Chicago Charter Schools Could Win Big With New Education Funding Law

In this photo taken Feb. 16, 2012, a student at Noble Street College Prep does class works at the school in Chicago. Under an unconventional policy drawing fire from some parents and advocacy groups and sparking a debate over fairness, Noble Network, which runs 10 charter public high schools heralded as a model for the city by Mayor Rahm Emanuel, charges students $5 for detentions stemming from infractions that can include chewing gum and having untied shoelaces. School officials say the fees offset the cost of running the detention program and help keep small problems from becoming big ones.
In this photo taken Feb. 16, 2012, a student at Noble Street College Prep does class works at the school in Chicago. Under a tentative agreement between the Chicago Teachers Union and Chicago Public Schools, networks like Noble would not be allowed to open more schools. M. Spencer Green / AP Photo
In this photo taken Feb. 16, 2012, a student at Noble Street College Prep does class works at the school in Chicago. Under an unconventional policy drawing fire from some parents and advocacy groups and sparking a debate over fairness, Noble Network, which runs 10 charter public high schools heralded as a model for the city by Mayor Rahm Emanuel, charges students $5 for detentions stemming from infractions that can include chewing gum and having untied shoelaces. School officials say the fees offset the cost of running the detention program and help keep small problems from becoming big ones.
In this photo taken Feb. 16, 2012, a student at Noble Street College Prep does class works at the school in Chicago. Under a tentative agreement between the Chicago Teachers Union and Chicago Public Schools, networks like Noble would not be allowed to open more schools. M. Spencer Green / AP Photo

Chicago Charter Schools Could Win Big With New Education Funding Law

The state’s new education funding law promises to be a big financial boon for Illinois’ charter schools, with charters in line to receive an extra $122 million each year, the leader of a statewide charter organization argued on Thursday.

If Andrew Broy, president of the Illinois Network of Charter School, is correct, that would mean most of that money would come from Chicago Public Schools’ coffers because the district hosts 90 percent of the state’s charter schools. CPS could then be responsible for coming up more than $100 million to support city charter schools. That financial boost to charter schools, which are privately run but publicly funded, would exacerbate the deficit the district already faces this year.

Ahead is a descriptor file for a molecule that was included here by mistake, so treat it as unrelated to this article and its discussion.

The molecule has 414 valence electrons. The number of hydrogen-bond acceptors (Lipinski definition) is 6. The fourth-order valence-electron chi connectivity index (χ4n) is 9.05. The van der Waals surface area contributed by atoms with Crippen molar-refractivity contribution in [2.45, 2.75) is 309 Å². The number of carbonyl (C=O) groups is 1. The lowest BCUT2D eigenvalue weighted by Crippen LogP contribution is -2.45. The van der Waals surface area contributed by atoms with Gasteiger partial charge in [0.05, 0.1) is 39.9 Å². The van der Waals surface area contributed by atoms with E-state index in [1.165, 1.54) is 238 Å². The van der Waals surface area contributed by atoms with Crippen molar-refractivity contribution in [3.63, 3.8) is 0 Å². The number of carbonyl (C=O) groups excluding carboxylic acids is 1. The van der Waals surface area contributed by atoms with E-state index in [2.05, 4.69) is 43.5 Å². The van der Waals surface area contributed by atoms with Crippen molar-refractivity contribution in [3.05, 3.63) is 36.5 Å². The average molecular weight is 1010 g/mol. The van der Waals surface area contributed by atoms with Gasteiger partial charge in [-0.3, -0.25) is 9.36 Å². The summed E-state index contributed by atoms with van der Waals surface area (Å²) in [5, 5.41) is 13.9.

CPS officials said they strongly disagree with Broy’s interpretation of the new law, but they declined to elaborate.

The new education funding law, signed by Gov. Bruce Rauner on Thursday, changes the way the state funds schools to direct more dollars to the state’s neediest school districts. One provision, added in the 11th hour to resolve a protracted political impasse, calls for charters to be funded at 97 percent to 103 percent of what the state calls “per capita tuition.” Per capita tuition is set by the Illinois State Board of Education and is generally the total budget divided by the number of students.

The old law only guaranteed charters a minimum of 75 percent of per capita tuition. The range was between 75 percent and 125 percent.

“That is a huge benefit there to finally have charter public schools funded at parity with district schools all across the state,” Broy said.

CPS officials did plan on paying charter schools more money in this fiscal year’s budget, but only by $35 million. If Broy’s assessment is correct, district officials could find themselves staring down another budget hole during the school year.

The exact math behind charter school funding is murky. This year, CPS plans to provide city charter schools about $11,700 per student. When you use the per capita rate, that amount could increase by $1,500 to $2,000. Broy said the state calculated CPS’ per capita tuition rate last year at $12,544, but it will likely go up in this year because the school district’s budget is increasing.  

At the very least, this provision is sure to reopen the long running debate over whether charter schools are equally funded. 

Sarah Karp cover education for WBEZ. Follow her on on Twitter at @WBEZeducation.